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The subendothelial extracellular matrix modulates NF-kappaB activation by flow: a potential role in atherosclerosis.

Orr AW, Sanders JM, Bevard M, Coleman E, Sarembock IJ, Schwartz MA - J. Cell Biol. (2005)

Bottom Line: Flow-induced NF-kappaB activation is downstream of conformational activation of integrins, resulting in new integrin binding to the subendothelial extracellular matrix and signaling.Whereas endothelial cells plated on fibronectin or fibrinogen activate NF-kappaB in response to flow, cells on collagen or laminin do not.Furthermore, altering the extracellular matrix to promote p38 activation in cells on fibronectin suppresses NF-kappaB activation, suggesting a novel therapeutic strategy for treating atherosclerosis.

View Article: PubMed Central - PubMed

Affiliation: Department of Microbiology, University of Virginia, Charlottesville, VA 22908, USA.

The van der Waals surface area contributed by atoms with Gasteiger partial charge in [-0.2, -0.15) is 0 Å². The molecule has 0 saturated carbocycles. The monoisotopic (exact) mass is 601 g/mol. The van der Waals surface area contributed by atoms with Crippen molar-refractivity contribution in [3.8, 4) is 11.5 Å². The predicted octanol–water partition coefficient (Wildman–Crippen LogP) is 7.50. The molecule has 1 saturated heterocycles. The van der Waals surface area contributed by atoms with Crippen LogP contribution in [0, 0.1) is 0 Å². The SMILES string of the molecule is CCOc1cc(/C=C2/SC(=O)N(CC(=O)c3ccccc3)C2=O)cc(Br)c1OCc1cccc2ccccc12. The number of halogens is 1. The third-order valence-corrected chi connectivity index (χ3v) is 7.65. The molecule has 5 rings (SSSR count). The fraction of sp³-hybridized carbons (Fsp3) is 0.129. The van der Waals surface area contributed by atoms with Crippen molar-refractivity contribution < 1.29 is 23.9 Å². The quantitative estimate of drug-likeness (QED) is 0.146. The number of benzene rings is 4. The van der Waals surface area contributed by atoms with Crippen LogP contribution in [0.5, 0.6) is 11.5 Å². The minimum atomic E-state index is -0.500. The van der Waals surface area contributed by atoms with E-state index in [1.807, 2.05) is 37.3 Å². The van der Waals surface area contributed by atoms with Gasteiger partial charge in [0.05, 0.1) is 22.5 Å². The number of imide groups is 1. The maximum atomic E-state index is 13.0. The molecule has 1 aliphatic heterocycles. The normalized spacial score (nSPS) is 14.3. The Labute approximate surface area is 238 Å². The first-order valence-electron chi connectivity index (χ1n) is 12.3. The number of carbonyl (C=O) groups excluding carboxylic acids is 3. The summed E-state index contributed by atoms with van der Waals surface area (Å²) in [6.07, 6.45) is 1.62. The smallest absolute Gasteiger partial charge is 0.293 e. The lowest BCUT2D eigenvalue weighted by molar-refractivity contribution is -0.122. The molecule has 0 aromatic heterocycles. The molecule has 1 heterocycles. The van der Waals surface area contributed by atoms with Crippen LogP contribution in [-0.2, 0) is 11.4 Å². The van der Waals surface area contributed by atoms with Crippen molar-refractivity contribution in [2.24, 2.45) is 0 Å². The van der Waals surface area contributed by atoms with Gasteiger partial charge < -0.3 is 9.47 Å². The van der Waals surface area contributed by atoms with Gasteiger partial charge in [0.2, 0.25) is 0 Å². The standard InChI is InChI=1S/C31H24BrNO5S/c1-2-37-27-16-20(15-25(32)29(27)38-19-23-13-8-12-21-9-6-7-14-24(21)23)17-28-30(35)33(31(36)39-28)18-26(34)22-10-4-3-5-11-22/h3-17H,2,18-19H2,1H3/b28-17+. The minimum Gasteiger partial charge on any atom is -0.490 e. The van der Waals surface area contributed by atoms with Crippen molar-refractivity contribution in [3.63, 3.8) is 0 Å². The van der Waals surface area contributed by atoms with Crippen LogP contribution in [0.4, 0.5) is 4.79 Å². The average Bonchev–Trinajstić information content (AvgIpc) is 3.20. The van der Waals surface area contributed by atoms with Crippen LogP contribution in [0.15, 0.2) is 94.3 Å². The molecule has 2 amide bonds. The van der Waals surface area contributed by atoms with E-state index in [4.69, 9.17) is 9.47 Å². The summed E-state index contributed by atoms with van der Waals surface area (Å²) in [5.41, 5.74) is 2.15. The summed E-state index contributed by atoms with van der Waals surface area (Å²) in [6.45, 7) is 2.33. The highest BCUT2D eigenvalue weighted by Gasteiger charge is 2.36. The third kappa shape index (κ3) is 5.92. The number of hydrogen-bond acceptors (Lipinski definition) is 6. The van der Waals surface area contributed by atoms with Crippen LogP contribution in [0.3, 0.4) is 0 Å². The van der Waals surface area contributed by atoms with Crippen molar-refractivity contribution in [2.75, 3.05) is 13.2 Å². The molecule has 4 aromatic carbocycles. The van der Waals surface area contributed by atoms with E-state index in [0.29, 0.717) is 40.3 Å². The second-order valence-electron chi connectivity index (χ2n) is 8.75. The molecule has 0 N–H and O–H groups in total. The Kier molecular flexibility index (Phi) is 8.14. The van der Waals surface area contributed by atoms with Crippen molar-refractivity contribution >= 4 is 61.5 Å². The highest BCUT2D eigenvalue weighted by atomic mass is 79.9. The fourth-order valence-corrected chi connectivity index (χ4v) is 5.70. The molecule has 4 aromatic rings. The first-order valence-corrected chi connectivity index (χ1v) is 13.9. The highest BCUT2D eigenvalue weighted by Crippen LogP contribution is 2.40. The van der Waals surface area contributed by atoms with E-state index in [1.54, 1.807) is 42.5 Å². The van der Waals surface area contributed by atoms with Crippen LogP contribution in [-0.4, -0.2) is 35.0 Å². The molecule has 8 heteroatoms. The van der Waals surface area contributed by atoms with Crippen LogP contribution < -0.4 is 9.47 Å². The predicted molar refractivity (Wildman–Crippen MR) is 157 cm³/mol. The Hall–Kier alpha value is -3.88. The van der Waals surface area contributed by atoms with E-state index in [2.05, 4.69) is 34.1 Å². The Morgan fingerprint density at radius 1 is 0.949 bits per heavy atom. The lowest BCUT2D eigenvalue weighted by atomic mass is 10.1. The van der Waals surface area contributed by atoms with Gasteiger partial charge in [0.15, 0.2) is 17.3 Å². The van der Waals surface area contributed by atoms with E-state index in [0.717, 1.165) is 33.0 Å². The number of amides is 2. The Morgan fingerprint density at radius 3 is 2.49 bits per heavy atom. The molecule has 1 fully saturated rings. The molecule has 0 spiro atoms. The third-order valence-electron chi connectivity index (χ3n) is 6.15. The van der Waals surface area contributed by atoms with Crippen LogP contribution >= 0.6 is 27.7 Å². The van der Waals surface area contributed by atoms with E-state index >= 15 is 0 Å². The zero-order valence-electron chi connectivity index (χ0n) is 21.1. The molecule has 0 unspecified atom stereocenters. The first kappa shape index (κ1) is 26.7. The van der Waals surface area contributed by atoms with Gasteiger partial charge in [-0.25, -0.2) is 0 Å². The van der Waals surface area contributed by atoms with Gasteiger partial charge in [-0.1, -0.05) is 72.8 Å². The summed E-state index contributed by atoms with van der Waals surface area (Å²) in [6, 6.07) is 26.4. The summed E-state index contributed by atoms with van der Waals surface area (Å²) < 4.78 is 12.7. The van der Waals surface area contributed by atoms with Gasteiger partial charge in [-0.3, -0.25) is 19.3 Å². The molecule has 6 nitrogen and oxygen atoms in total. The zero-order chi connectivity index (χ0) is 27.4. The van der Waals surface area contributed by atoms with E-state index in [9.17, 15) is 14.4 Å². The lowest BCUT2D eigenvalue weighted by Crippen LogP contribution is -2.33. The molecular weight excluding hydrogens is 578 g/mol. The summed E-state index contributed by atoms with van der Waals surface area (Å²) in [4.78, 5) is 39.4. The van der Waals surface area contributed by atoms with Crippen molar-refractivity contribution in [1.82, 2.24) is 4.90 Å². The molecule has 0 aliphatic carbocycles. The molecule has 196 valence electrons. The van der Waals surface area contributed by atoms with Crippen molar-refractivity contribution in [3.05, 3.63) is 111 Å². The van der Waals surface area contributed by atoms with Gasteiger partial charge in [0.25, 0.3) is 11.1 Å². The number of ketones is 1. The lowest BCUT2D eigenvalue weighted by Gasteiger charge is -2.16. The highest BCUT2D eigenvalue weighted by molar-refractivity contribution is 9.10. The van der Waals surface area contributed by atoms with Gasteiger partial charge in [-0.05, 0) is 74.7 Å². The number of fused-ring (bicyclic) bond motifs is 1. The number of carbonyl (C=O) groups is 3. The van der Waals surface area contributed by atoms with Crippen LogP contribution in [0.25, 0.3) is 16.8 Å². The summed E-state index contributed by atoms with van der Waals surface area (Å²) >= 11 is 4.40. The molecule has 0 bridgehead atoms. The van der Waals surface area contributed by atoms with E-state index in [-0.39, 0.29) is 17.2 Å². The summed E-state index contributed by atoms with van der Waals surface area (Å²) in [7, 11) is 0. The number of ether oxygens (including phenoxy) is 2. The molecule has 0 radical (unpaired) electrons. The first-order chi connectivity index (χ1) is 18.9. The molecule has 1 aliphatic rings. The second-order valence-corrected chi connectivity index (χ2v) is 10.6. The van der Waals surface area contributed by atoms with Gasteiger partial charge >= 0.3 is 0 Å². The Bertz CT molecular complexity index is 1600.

ABSTRACT
Atherosclerotic plaque forms in regions of the vasculature exposed to disturbed flow. NF-kappaB activation by fluid flow, leading to expression of target genes such as E-selectin, ICAM-1, and VCAM-1, may regulate early monocyte recruitment and fatty streak formation. Flow-induced NF-kappaB activation is downstream of conformational activation of integrins, resulting in new integrin binding to the subendothelial extracellular matrix and signaling. Therefore, we examined the involvement of the extracellular matrix in this process. Whereas endothelial cells plated on fibronectin or fibrinogen activate NF-kappaB in response to flow, cells on collagen or laminin do not. In vivo, fibronectin and fibrinogen are deposited at atherosclerosis-prone sites before other signs of atherosclerosis. Ligation of integrin alpha2beta1 on collagen prevents flow-induced NF-kappaB activation through a p38-dependent pathway that is activated locally at adhesion sites. Furthermore, altering the extracellular matrix to promote p38 activation in cells on fibronectin suppresses NF-kappaB activation, suggesting a novel therapeutic strategy for treating atherosclerosis.